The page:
The Climate Pocketbook: An example of educational outreach from experts

Published: 26 August 2019

Sebastian Sterl (VUB) & Kit Rackley (WEMC/Geogramblings)

What’s wrong with the weather? Why are scientists collectively sounding the alarm? Can individuals make a difference to avoid climate change? How can they convince others that it is time to join forces?

This book concisely describes what’s going on, why we must act now and how we can act. It provides essential information and relevant discussions for anyone who wants to learn more about climate change. Included are materials to aid and direct discussion, and serves as an introduction to the climate issue for all.

– Het Kleine Klimaatboek (The Climate Pocketbook), Gustaaf Cornelis (Eds.)

“Belgium was one of the first countries where school strikes for climate really caught on” says Sebastian Sterl, researcher on energy & climate at the Free University of Brussels (VUB) and WEMC member. “In response, our university organized a Climate Marathon earlier this year – twelve hours of live-streamed lectures and Q&A on the climate crisis.” Several schools had their pupils attend university for a day and many others watched the lectures on live-stream.

“What we’ve done here is put these lectures on paper, to be used in high school curricula. Young people are absolutely right taking to the streets, and this booklet explains why,” concludes Sterl, who drafted the book’s chapter on renewable energy.

The Dutch-language book covers a range of topics: starting from the basics of climate science and global warming, it goes on to discuss the energy transition, climate-smart mobility, urban planning, sustainable lifestyles, and planetary boundaries. Separate chapters are devoted to national and international climate negotiations, and the book also provides tips on how to efficiently communicate scientific truths and reach a broad audience.

While many teaching resources exist that focus on the topics covered by Het Kleine Klimaatboek, they often exist separate and detached from one another, or at best, may form part of a bank of resources or a textbook that draws loose, tentative links. This may work well in environments with very perspective syllabuses and programmes of study, but ex high-school teacher and WEMC’s Education & Program Officer Kit Rackley, believes there is appetite amongst teachers for material that comprehensively looks at the bigger picture. “You only need to look at the success and popularity amongst teachers of books such as ‘Factfulness’ by Hans Rosling, or ‘Prisoners of Geography’ by Tim Marshall to see that well-written texts which are based on sound factual information are valuable teaching resources. In my experience as a teacher, if I found a good book that looked at the bigger picture, but also allowed me to drill-down to an issue and how it’s interconnected with others, I would have no problem churning out a number of activities, worksheets or ideas for my students which fulfilled the requirements of any syllabus. Examples of books that allowed teachers to do this quickly spread amongst their networks.”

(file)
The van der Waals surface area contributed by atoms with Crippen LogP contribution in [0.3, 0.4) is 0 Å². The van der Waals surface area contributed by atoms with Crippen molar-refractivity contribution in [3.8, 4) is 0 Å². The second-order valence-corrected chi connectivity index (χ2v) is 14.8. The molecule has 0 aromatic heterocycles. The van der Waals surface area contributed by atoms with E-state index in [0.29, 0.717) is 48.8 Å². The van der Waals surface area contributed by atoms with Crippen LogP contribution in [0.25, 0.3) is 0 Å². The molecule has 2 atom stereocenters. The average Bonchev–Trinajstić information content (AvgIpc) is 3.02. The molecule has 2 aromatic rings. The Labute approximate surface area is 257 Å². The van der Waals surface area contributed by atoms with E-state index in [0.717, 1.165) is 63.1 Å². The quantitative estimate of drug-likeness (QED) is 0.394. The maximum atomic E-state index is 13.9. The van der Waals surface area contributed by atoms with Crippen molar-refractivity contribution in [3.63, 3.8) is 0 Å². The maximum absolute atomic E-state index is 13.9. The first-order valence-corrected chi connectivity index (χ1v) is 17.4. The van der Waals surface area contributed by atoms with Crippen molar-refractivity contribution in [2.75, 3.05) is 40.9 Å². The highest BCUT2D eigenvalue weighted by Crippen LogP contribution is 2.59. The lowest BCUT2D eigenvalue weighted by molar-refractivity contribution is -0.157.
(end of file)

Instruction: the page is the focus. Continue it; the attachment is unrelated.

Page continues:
We have entered an era of actions, events and processes that can be attributed to climate change. It is well documented and touted that a holistic approach is needed to mitigate against the worst possible climate projections and scenarios and adapt to change that is already occurring. Books like Het Kleine Klimaatboek mirror this, providing the big-picture that is needed, but enabling teachers and educators to make effective and timely resources for their students.

The WEMC Energy & Meteorology Education SIG, lead by Kit Rackley, consists of researchers like Sebastian Sterl and other experts including meteorologists, energy engineers etc. They are joined by a number of educators at various levels, particularly high-school teachers. One of the SIG’s aims is to enhance and promote high-quality education of energy and meteorology issues, by first assessing the availability of resources and their effectiveness. Resources such as Het Kleine Klimaatboek may indeed prove to be a blueprint for an effective approach, and help to inform the long-term goal of supporting the provision of future educational material. The Education SIG will take a pragmatic approach, however. “We aren’t looking to change the system itself, nor to advise against a prescriptive topic-by-topic approach.” states Kit. “We also recognise that there are good educational resources, linked to syllabus requirements, which make clear explicit links and do well to demonstrate the interconnectivity and interdisciplinary nature of these issues.” 💡

Are you aware of a book, a resource or other educational material which looks at the ‘bigger picture’ with issues about energy and climate? Are you interested in the activities of the Education SIG, or perhaps would like to get involved? Contact Kit at

‘Het Kleine Klimaatboek’ (The Climate Pocketbook) is edited by Gustaaf Cornelis, Philosopher of Science at the Vrije Universiteit Brussel (VUB), the book has been compiled on the basis of texts written by ten experts partly in response to VUB’s Klimaatlesmarathon. With contributions from Ellen Bracquené, Aubry Cornelis, Gustaaf Cornelis, Melina Depauw, Aurelie De Smet, Cathy Macharis Bernard Mazijn, Caroline Pauwels, Willem Frederik Schiltz, Sebastian Sterl, Jill Surmont and Wim Thiery. It is currently available in Dutch via

Disclaimer: This post represents the views of the author and do not necessarily reflect the view of WEMC or any other agency, organization, employer or company.



WEMC Member Guest Blogs & Contributions: 

Recommended Posts